GAP: An Irrigation And Development Project In Turkey

Taraklı, Duran
The Southeastern Anatolia Project (GAP) in Turkey, which was initiated in 1976 with the Karakaya Dam consists of thirteen major projects. Twenty-two dams and seventeen hydroelectric power plants (HPP) with a total capacity of 7 561 MW will be constructed as part of it. GAP will provide irrigation for 1641282 hectares of land and will have an annual output of 25 003 GWh of power (1). Turkey has about 27.7 million hectares (ha) of land suitable for agriculture. Surveys show that it is economically feasible to irrigate 8.5 million ha of this land, but currently irrigation is limited to 3.3 million ha. After the completion of GAP, it will become economically feasible to irrigate an additional 19.3 percent of the irrigable land in Turkey. Thanks to the favorable climate, there will be a manyfold increase in productivity. Research shows that agricultural income may increase 17.5 fold in areas which will be irrigated after the completion of GAP (Tekinel, 1988,9). The present installed power capacity in Turkey is 10100 MW, consisting of 6 200 MW thermal and 3 900 M W hydro. The share of hydroelectric power was 38 percent in 1986. Economically viable hydropower potential is estimated at 32 700 MW and annual energy of 118 000 GWh is figured under average hydrological conditions. Only 12 percent of the total hydropower potential has been developed (2). In GAP, it is planned that at full development as mentioned above 25 003 MW of electric energy will be generated annually with the installed capacity of 7 561 MW. The total annual generation of electricity accounts for 21.2 percent of Turkey's economically viable hydropower potential (3). GAP is not only an agricultural development project. It is a comprehensive development project which has implications for the whole of Turkey. Naturally, the initial impetus will be felt in the agricultural sector. However, the development in the agricultural sector will have a positive effect on the industrial and service sectors in the region. Because as agricultural production rises in the region, food-grains, fibers, vegetable oils, timber, etc. will circulate in increasing quantities. In order to convert these into economically usable assets, adequate handling, storage and processing facilities on sound lines need to be established in the region. For increasing agricultural production, more material inputs such as fertilizers, agricultural equipment, improved seeds etc., will be used, most of which should be produced in the region. Beside these, increased agricultural production can be achieved through active and well-conceived agricultural research, extension, training and educational systems that must be organized locally. In this paper, GAP is discussed in three sections. The natural conditions, social structure, settlement, land tenure and the main features of GAP are explained in the first part. One of the small irrigation schemes, (The Devegecidi Irrigation Scheme) in GAP, established in 1972, was studied in 1982. The first goal of this study is to describe the farms within the scope of the Devegecidi Irrigation Scheme and the economic situation of the farm families benefiting from it. The second goal of the Devegecidi study is to draw conclusions which may be used in the planning of GAP. By using the results of the Devegecidi study, the scope and framework of the planning of GAP will be discussed. The results of the Devegecidi Irrigation Scheme and its plans are given in the second part. Conclusions are given in part three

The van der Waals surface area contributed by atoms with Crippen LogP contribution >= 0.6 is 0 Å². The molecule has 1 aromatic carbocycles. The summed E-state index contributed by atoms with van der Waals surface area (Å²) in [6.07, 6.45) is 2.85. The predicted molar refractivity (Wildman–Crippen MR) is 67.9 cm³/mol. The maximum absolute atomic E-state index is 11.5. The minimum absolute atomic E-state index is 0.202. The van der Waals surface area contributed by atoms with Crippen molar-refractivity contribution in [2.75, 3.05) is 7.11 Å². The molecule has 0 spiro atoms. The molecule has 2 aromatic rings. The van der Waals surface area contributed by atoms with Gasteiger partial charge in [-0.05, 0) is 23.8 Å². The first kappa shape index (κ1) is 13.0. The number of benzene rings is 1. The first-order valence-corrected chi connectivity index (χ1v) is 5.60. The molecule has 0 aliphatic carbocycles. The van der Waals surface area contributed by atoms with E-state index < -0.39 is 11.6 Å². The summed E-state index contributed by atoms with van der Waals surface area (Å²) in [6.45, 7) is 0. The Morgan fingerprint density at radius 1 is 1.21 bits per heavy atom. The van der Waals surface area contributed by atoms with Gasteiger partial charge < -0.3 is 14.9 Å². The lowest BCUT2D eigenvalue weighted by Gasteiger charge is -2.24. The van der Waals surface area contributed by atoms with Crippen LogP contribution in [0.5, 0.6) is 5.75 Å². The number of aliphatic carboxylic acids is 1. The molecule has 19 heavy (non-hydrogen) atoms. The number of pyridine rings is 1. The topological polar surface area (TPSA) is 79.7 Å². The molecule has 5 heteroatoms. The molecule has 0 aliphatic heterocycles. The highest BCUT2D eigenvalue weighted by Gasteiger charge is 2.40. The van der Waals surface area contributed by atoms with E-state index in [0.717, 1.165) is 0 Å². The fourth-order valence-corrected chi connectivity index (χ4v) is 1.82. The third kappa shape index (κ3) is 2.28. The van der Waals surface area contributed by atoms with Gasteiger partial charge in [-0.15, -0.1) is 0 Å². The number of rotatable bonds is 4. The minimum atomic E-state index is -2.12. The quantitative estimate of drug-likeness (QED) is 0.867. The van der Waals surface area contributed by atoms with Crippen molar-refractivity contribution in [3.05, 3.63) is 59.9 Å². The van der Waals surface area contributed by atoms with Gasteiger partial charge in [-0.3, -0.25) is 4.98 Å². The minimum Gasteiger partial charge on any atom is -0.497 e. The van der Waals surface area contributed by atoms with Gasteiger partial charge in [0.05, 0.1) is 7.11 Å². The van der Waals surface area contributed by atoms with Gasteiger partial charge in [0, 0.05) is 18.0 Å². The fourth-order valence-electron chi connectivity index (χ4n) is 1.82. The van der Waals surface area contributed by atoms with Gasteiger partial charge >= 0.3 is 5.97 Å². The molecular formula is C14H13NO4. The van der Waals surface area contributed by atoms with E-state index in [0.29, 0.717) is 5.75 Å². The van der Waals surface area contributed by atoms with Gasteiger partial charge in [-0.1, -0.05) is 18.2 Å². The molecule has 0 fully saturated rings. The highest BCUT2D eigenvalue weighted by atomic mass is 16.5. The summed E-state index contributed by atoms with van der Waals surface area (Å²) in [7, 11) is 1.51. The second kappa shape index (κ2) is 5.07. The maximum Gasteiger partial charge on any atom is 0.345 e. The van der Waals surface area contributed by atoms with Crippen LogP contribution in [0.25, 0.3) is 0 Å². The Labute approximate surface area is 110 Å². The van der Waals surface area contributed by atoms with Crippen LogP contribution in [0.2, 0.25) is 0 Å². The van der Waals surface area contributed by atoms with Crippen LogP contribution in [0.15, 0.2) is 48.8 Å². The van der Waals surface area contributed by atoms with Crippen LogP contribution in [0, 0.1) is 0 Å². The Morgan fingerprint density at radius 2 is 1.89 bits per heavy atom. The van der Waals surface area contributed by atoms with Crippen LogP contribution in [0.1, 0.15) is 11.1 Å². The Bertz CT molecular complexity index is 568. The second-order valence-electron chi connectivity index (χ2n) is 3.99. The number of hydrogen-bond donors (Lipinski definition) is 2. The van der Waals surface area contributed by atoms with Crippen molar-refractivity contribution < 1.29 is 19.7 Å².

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Citation Formats
D. Taraklı, “GAP: An Irrigation And Development Project In Turkey,” ODTÜ Mimarlık Fakültesi Dergisi, vol. 9, no. 2, pp. 161–177, 1989, Accessed: 00, 2020. [Online]. Available: